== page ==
Continuing education in Wilton: Class popularity ramps up
Repeat this to yourself: School is fun. School is fun.
Walk into room 3 at Wilton High School, and the ladies of Wilton Continuing Education will tell you that same thing.
“We have a great time here,” said Dolores Tufariello, coordinator of Wilton Continuing Education.
The energy of Ms. Tufariello, along with children’s program supervisor Emily Dowden, children’s programs manager Doreen Esposito, and registrar Lorraine Anagnost is infectious as they sit in their cinder-block office. While it doesn’t sound glamorous, the ladies keep it light and happy.
“We love talking about what we do,” Ms. Tufariello said. “We love to serve our small town with big programs and big ideas.”
The list of programs offered by Continuing Ed is extensive. While it is a cliché to say it, there truly is something for everyone. A quick look at the website (wiltoncontinuinged.com) reveals a wide variety. For the athlete and fitness nut, there are classes on bicycle maintenance and inspection, yoga, golf, and tennis. The kids can play basketball or flag football, or learn fencing. Maybe public speaking or writing a memoir is something to pursue.
During the recession there were some lean years, but the totally self-funded office, supported by the Board of Education, stayed relevant, and found ways to keep prospective students coming. They changed some programs from eight weeks to six. Price points were adjusted. Perhaps the biggest factor was the quality of the programs and the people teaching them.
“With the economic downfall, we definitely took a hit,” Ms. Dowden said. “Slowly we’ve come back. In 2010-11, we grew 40%. In 2011-12, we grew 20%, and in 2012-13, we grew another 20%.”
Stretching across sessions in summer, fall, and winter/spring, classes and opportunities seem limitless, save perhaps for class size.
“We tend to focus on academic programs in the summer,” Ms. Dowden said. “It’s just sort of our niche.”
The lesson here is if you’re interested in something, don’t wait, because the class might fill up. A prime example of this is Engineering Fundamentals, which allows kids to dive into more than 100,000 Legos and build things beyond their imagination.
“Unfortunately, a lot of people wait until the last minute to register,” said Ms. Dowden. It’s always kind of stressful towards those last weeks.”
Prices generally begin at $120, and can go as high as $240 for the Top Talk! programs that help build confidence and self-esteem in children at Cider Mill School, teaching them to communicate effectively.
“We’ve heard such fantastic feedback from this class,” she said. “It started out as a higher-level program for professionals, and they adapted the program to children.
“We see what is popular, based on enrollment, or from parents. Many of our program suggestions come from parents and the public.”
The Continuing Ed office also offers child care, known as extended-day programs. Parents may drop off students early or have them stay late and know that they are in the hands of qualified professionals who follow the guidelines set by Wilton Public Schools.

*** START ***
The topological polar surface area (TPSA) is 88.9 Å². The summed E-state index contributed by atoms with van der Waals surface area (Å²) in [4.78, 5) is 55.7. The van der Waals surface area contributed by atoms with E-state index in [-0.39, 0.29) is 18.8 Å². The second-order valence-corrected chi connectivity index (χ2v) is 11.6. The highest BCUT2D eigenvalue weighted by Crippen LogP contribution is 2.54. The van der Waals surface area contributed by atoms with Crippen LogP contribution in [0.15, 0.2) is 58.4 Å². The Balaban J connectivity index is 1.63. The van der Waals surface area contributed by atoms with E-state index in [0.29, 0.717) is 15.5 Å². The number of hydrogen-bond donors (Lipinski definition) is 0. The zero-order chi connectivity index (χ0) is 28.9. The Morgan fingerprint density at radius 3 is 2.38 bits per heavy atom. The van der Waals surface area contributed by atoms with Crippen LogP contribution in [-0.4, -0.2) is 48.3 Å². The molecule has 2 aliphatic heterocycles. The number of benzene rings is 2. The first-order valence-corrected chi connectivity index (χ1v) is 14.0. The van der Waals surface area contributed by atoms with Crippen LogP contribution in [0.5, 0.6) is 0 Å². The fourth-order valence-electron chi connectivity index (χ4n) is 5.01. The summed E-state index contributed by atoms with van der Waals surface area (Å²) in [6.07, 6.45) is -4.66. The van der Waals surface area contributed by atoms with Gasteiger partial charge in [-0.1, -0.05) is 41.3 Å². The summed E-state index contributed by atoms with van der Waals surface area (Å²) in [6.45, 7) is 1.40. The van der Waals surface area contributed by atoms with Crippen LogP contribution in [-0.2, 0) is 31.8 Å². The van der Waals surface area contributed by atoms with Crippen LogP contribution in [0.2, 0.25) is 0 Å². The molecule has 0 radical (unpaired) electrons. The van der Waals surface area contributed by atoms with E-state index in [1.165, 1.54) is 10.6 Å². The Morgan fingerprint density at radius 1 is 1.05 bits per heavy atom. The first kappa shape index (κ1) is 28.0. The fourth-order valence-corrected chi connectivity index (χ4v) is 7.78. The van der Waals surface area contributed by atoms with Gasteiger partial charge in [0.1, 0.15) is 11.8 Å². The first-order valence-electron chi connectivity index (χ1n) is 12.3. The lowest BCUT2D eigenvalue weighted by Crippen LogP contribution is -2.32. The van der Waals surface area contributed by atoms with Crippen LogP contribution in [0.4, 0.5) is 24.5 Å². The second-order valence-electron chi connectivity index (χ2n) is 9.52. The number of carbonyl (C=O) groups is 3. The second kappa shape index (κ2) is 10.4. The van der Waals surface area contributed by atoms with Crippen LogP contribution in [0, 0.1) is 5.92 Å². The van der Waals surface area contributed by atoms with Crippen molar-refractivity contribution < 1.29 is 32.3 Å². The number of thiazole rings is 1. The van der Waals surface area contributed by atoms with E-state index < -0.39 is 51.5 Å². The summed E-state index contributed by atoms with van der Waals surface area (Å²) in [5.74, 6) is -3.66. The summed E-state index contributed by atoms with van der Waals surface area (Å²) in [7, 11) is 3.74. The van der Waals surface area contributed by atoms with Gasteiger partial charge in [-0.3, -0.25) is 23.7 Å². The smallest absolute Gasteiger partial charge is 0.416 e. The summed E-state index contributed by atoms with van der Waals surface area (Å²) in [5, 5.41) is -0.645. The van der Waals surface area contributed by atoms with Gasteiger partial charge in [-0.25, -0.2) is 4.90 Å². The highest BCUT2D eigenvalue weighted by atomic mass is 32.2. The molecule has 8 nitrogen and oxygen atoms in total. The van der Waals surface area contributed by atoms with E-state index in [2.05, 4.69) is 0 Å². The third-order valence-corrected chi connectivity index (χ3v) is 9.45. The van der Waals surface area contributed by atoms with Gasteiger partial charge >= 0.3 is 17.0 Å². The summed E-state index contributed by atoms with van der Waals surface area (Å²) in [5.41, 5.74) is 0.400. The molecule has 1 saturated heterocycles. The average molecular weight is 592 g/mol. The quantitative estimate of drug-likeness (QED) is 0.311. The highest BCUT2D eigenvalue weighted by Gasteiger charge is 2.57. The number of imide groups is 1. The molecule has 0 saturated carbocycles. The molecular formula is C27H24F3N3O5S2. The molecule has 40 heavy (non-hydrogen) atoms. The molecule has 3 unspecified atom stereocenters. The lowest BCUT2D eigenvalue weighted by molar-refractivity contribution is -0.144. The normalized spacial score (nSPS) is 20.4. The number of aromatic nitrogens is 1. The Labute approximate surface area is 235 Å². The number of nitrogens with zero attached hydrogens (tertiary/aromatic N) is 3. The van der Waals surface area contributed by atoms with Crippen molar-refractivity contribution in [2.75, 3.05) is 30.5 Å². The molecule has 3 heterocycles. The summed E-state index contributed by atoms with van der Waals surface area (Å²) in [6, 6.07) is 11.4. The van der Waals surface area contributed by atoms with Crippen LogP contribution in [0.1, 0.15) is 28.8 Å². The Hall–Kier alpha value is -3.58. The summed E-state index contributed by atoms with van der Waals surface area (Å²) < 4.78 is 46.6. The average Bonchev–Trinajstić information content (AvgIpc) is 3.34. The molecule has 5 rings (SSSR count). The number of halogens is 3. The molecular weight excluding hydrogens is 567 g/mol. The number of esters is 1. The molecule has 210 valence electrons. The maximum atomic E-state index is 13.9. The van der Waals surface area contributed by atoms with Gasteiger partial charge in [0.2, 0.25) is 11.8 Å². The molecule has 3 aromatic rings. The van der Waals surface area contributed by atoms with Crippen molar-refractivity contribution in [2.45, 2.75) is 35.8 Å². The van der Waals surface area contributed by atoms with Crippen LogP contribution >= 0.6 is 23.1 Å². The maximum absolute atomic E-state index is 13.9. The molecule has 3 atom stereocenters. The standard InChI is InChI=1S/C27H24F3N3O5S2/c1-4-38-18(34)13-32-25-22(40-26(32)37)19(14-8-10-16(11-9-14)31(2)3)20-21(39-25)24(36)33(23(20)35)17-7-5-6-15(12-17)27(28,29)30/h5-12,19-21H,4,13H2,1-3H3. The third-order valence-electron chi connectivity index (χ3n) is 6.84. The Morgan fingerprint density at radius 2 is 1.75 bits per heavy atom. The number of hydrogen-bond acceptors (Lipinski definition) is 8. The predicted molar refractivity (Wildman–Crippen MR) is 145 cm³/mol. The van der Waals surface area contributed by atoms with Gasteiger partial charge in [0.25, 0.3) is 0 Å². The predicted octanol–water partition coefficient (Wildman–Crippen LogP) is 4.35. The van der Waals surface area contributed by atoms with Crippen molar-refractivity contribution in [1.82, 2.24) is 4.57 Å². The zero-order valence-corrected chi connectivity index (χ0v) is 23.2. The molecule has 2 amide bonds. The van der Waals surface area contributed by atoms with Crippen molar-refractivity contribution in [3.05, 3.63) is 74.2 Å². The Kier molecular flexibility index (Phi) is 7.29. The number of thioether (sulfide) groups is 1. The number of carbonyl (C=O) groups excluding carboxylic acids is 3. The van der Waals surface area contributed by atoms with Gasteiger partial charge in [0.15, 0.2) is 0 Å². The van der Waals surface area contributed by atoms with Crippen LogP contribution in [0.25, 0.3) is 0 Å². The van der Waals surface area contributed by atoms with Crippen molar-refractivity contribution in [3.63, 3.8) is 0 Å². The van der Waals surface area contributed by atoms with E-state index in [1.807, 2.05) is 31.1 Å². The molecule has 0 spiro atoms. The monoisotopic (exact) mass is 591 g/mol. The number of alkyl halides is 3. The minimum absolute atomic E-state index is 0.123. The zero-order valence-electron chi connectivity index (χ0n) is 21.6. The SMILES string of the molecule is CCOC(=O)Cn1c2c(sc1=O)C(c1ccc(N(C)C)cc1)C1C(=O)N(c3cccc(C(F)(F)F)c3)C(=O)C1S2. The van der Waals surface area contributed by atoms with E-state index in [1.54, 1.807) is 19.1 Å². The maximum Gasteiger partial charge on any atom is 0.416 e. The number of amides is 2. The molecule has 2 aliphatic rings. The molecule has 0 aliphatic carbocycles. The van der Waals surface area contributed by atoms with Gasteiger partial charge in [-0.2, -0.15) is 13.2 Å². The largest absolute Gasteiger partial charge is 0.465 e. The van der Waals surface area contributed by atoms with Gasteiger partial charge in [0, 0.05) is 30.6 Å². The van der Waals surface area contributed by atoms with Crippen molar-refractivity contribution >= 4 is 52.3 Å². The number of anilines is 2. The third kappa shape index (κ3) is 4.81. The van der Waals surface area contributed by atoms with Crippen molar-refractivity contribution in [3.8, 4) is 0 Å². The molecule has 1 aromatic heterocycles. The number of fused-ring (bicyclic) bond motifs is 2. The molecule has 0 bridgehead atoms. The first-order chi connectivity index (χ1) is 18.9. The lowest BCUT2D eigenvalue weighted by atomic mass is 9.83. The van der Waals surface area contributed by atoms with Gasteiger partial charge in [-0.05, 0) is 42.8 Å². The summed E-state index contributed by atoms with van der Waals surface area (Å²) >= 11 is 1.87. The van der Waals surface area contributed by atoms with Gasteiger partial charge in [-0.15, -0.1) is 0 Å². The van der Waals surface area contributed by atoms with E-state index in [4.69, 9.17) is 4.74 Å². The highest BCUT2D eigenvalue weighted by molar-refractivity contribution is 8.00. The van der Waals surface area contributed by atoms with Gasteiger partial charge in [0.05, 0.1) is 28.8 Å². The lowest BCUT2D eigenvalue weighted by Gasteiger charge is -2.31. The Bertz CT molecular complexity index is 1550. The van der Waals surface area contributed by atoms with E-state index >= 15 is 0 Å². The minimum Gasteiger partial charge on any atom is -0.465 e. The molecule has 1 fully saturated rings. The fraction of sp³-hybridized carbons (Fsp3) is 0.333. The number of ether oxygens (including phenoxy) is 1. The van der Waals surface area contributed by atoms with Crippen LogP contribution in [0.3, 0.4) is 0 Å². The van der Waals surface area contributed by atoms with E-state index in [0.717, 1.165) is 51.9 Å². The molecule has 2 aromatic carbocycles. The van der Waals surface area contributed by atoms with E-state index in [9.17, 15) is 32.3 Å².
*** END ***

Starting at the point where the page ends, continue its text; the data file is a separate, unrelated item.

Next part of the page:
“We have high school students that come and assist the instructors so that the kids have great peer models with the older kids,” said Ms. Esposito. They really get into playing with them.”
“It’s unusual for a school district to run a child care program,” Ms. Dowden added. “You can do it because there’s one school that’s K through two, one that’s three through five. It’s smaller. You can manage it.”
Ms. Tufariello made sure to recognize the work of the staff in the child care program: Birgit DiForio, Lisa Raggio, and MacGregor Onderdonk at Miller-Driscoll, Kathy Baxter and Chris Kuser at Cider Mill School, and Krystal Kinahan at Wilton High School.
Another advantage is the relationship with the Board of Ed.
“The support of the district is immense,” Ms. Tufariello said.
The programs are able to use all of the facilities of the town and the school system, including Trackside Teen Center and Comstock Community Center. At the same time, programs may also be run off-site, such as at the fencing academy.
“It’s nice to have classes out of the school,” Ms. Tufariello added. “It’s exciting and it’s nice to go these facilities, and some of them are beautiful.”
The staff isn’t afraid to go out into the field as well. Ms. Tufariello, Ms. Esposito, and Ms. Dowden went to the senior center to teach a special iPad class.
“What an audience,” Ms. Tufariello exclaimed. “It was so much fun. They were very appreciative and very smart.”
“We got great feedback,” said Ms. Dowden. “We may be a traveling road show, going to assisted living as well. If they can’t make it to Comstock, we’ll come to them.”
The website is a point of pride, as each woman stressed it is constantly updating and changing to reflect current course offerings and graphics.
“We have the approval to communicate through the school website,” said Ms. Dowden. We’re affiliated. We’re part of the school system. Now that the district has edline, we’re able to reach families without bombarding them.”
Assistant Superintendent Tim Canty, who is departing the school district for Darien, was responsible for managing Continuing Education from the Board of Ed perspective. While the staff says they’ll miss Mr. Canty, they expect a seamless transition.
“Whoever is in that spot, I’m sure, will be just as supportive,” said Ms. Tufariello. “We just keep doing what we’re doing and they’re happy that we’re doing it.”